Note, grafting is a skill, it requires a "touch", hands on teaching is best. Find someone local to show you. Watch them, try it yourself, then watch them again. For myself, the first 20 grafts I tried, only 6 took. It takes practice. The 6 that took we're crabapples on to apple understock.

So go ahead and try. Dirr and other authors have some good texts on techniques. Approach graft is not the only type of graft that works. Various one point and bud grafts could work.
 

SU2

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I had never actually done any graft work or fusion work with bougainvillea. However from what I have read, there is no reason that it would not work. So go ahead and give grafting a try.

Note, grafting is a skill, it requires a "touch", hands on teaching is best. Find someone local to show you. Watch them, try it yourself, then watch them again. For myself, the first 20 grafts I tried, only 6 took. It takes practice. The 6 that took we're crabapples on to apple understock.

So go ahead and try. Dirr and other authors have some good texts on techniques. Approach graft is not the only type of graft that works. Various one point and bud grafts could work.
Thanks! Had never even heard of 'one point' or 'bud grafts' (actually I've heard the term bud-graft before but never looked into it), will check them out!! Would it be fair to say that thread-grafting is likely the 'most successful'? I'm just curious re a pair of ficus' that I'm really 'frankenstein'ing' this season lol, 2 layerings and a thread graft, am picturing thread- working far better than approach- as I think the 'fit' kind of *forces* the union once the scion starts 'bursting' its sides/cambium into the cut-hole in the receiver-trunk!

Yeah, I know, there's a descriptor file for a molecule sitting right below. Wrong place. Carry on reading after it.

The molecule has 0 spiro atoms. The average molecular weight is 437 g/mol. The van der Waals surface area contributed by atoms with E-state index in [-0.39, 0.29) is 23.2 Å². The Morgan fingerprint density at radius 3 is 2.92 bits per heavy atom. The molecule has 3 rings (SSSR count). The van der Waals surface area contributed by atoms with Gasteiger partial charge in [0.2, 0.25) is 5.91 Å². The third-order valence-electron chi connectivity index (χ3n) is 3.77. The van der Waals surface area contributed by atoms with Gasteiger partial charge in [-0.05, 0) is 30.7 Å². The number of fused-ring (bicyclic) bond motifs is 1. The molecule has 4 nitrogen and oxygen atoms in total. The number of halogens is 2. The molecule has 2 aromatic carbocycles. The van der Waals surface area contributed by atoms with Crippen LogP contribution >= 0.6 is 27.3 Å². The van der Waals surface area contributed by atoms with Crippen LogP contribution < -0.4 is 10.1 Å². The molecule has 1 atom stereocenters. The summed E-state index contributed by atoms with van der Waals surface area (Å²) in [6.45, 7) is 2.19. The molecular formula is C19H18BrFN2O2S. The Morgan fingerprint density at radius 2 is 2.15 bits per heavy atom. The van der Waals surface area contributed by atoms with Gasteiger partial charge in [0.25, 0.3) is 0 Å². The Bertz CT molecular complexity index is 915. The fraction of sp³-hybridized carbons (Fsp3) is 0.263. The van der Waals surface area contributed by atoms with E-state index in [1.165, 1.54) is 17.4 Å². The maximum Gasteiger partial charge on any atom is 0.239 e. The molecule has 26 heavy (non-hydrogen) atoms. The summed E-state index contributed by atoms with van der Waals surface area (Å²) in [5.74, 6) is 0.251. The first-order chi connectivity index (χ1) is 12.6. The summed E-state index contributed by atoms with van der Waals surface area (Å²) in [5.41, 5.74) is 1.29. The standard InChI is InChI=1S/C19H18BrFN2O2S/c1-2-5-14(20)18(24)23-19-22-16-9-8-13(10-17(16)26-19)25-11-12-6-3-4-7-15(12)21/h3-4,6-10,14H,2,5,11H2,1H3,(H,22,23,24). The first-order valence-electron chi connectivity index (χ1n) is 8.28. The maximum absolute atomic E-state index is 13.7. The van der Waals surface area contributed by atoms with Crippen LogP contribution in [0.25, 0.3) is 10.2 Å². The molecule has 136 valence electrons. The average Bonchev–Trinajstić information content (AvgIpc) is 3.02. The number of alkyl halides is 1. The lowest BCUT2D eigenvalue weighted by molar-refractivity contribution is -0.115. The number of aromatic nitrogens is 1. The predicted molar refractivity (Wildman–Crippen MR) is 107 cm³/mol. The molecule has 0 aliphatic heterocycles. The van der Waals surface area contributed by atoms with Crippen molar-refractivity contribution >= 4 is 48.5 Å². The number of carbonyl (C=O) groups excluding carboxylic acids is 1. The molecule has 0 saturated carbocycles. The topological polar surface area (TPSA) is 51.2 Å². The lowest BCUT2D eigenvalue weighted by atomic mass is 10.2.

Very sweet to hear there's no reason in-principle this shouldn't work, am going to be trying everything from thin to thick grafts to see what I can get to take, the ultimate conclusion would be a beasty trunk whose primaries have variously-colored secondaries grafted on throughout the canopy, a multi-colored canopy (not just half/half or neatly-distinct areas, ideally I'd get enough grafts, or do enough wiring & ramification on the grafts I do, to have the varied colors pretty thoroughly mixed-throughout :)